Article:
Government seeks to regulate maps apps

June 17, 2014: 2:23 PM ET
apps while driving
The Department of Transportation will issue guidelines on handheld devices behind the wheel.
NEW YORK (CNNMoney)

Will using mobile navigation apps soon join texting-while-driving on the list of government-enforced no-no's for drivers?

The National Highway Traffic Safety Administration is currently in the process of developing guidelines to address the use of handheld devices behind the wheel. The guidelines are expected to be released later this year.

"Safety is our top priority," the Department of Transportation said in a statement. "We're working to address all forms of distraction to reduce the amount of deaths and ensure drivers keep their eyes on the road and hands on the wheel."

The move will follow the NHTSA's voluntary distracted driving guidelines released in 2013, which address drivers' use of in-vehicle electronic devices, including GPS navigation tools. News of the impending guidelines for handheld devices has led to speculation about the potential impact on the mobile navigation app market, including the wildly popular Google (GOOG) Maps, Waze, MapQuest and Apple (AAPL, Tech30) Maps.

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NHTSA maintains that it already has the authority to regulate and recall specific electronic devices, including certain apps on handheld devices, including those that can be considered accessories or additions to vehicles.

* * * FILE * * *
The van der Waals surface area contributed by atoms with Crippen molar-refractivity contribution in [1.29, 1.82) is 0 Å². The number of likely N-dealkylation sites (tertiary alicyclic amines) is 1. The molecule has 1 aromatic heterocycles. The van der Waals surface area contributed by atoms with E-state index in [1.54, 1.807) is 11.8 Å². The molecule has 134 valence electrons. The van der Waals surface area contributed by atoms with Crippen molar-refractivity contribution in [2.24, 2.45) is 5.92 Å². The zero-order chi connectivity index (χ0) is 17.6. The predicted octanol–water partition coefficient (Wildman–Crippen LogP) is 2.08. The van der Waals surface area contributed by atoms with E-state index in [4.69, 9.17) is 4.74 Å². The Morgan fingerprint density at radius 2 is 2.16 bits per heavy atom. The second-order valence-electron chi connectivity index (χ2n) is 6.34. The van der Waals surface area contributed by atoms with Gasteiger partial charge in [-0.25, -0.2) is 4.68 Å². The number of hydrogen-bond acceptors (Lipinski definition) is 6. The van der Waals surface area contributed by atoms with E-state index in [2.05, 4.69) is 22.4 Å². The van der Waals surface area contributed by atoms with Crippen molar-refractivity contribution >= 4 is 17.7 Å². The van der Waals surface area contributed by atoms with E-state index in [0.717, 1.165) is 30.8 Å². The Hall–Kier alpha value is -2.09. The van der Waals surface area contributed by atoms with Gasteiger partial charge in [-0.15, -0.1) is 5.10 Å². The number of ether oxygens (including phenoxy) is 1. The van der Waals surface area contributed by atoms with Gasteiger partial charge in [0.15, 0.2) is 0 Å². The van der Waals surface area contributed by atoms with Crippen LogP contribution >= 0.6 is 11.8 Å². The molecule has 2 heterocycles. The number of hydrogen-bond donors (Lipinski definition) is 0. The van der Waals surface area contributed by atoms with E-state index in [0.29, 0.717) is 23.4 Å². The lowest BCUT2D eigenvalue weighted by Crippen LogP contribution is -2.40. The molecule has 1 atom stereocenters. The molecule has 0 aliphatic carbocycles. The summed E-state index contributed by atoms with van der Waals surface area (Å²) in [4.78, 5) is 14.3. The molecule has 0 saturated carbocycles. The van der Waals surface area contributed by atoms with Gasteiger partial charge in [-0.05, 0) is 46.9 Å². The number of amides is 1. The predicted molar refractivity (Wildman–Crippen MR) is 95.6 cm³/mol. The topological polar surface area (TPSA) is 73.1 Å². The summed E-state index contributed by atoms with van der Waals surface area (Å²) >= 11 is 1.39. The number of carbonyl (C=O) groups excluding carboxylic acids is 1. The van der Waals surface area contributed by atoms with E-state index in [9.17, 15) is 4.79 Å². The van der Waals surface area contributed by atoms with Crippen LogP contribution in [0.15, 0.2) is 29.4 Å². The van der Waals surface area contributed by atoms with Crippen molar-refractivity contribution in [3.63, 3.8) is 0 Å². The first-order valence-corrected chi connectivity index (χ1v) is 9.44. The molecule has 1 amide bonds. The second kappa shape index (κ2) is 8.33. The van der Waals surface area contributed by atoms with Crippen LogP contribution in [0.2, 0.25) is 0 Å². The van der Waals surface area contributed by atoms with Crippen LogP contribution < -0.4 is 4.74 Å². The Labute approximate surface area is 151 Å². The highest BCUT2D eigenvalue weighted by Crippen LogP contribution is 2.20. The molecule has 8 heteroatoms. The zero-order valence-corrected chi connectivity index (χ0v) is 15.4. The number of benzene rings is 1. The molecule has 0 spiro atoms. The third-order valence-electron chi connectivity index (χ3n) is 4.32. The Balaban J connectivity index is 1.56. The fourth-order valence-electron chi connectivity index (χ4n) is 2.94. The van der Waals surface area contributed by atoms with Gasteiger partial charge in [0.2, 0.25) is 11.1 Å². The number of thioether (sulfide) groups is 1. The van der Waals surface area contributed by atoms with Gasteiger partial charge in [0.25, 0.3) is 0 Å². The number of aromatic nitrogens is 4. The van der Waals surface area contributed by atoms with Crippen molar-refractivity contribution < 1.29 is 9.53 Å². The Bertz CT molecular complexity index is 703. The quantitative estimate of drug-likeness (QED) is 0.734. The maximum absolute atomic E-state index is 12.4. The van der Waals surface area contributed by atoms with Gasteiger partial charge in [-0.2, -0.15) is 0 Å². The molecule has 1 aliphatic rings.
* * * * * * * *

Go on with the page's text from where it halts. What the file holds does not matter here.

NHTSA is not currently planning on introducing mandatory regulations, however. It is seeking, as part of the GROW AMERICA Act transportation bill, to clarify its authority in the area as new technologies develop.

Currently, texting-while-driving is banned in 44 states and Washington, and the use of handheld cell phones while driving is prohibited by 12 states and Washington.

NHTSA's 2013 study on the impact of handheld and hands-free cell phone use while driving found that there is an extreme risk associated with drivers taking their eyes off the road in order to interact with mobile devices.

In April, NHTSA launched an $8.5 million National Distracted Driving Enforcement and Advertising Campaign, including a call-to-action for drivers to power down their electronic devices and put them out of reach while behind the wheel.


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